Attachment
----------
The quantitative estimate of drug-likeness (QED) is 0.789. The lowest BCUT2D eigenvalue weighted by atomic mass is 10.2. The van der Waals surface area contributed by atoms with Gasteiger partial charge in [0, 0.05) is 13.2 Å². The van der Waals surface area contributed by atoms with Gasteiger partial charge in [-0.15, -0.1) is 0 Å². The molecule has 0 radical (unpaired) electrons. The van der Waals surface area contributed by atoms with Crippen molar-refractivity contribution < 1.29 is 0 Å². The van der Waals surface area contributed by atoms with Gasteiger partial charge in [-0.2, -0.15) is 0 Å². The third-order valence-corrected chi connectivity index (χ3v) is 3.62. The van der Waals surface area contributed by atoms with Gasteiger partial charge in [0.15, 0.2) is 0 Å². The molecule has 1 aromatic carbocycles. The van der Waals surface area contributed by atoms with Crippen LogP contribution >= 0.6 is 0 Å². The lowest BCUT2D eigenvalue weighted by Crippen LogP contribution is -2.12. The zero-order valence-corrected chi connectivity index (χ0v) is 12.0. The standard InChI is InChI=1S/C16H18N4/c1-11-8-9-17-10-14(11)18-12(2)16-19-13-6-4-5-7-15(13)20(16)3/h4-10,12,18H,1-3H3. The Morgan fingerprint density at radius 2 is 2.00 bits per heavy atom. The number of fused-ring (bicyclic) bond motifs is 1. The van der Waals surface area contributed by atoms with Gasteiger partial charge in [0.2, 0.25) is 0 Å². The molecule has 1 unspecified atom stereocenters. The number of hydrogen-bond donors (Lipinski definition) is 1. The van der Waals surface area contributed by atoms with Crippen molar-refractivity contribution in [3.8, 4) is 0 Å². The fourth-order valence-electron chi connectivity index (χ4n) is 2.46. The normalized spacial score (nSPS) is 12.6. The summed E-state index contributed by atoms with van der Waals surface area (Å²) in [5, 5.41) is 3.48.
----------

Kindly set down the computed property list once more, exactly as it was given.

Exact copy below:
The quantitative estimate of drug-likeness (QED) is 0.789. The lowest BCUT2D eigenvalue weighted by atomic mass is 10.2. The van der Waals surface area contributed by atoms with Gasteiger partial charge in [0, 0.05) is 13.2 Å². The van der Waals surface area contributed by atoms with Gasteiger partial charge in [-0.15, -0.1) is 0 Å². The molecule has 0 radical (unpaired) electrons. The van der Waals surface area contributed by atoms with Crippen molar-refractivity contribution < 1.29 is 0 Å². The van der Waals surface area contributed by atoms with Gasteiger partial charge in [-0.2, -0.15) is 0 Å². The third-order valence-corrected chi connectivity index (χ3v) is 3.62. The van der Waals surface area contributed by atoms with Gasteiger partial charge in [0.15, 0.2) is 0 Å². The molecule has 1 aromatic carbocycles. The van der Waals surface area contributed by atoms with Crippen LogP contribution >= 0.6 is 0 Å². The lowest BCUT2D eigenvalue weighted by Crippen LogP contribution is -2.12. The zero-order valence-corrected chi connectivity index (χ0v) is 12.0. The standard InChI is InChI=1S/C16H18N4/c1-11-8-9-17-10-14(11)18-12(2)16-19-13-6-4-5-7-15(13)20(16)3/h4-10,12,18H,1-3H3. The Morgan fingerprint density at radius 2 is 2.00 bits per heavy atom. The number of fused-ring (bicyclic) bond motifs is 1. The van der Waals surface area contributed by atoms with Gasteiger partial charge in [0.2, 0.25) is 0 Å². The molecule has 1 unspecified atom stereocenters. The number of hydrogen-bond donors (Lipinski definition) is 1. The van der Waals surface area contributed by atoms with Crippen molar-refractivity contribution in [3.8, 4) is 0 Å². The fourth-order valence-electron chi connectivity index (χ4n) is 2.46. The normalized spacial score (nSPS) is 12.6. The summed E-state index contributed by atoms with van der Waals surface area (Å²) in [5, 5.41) is 3.48.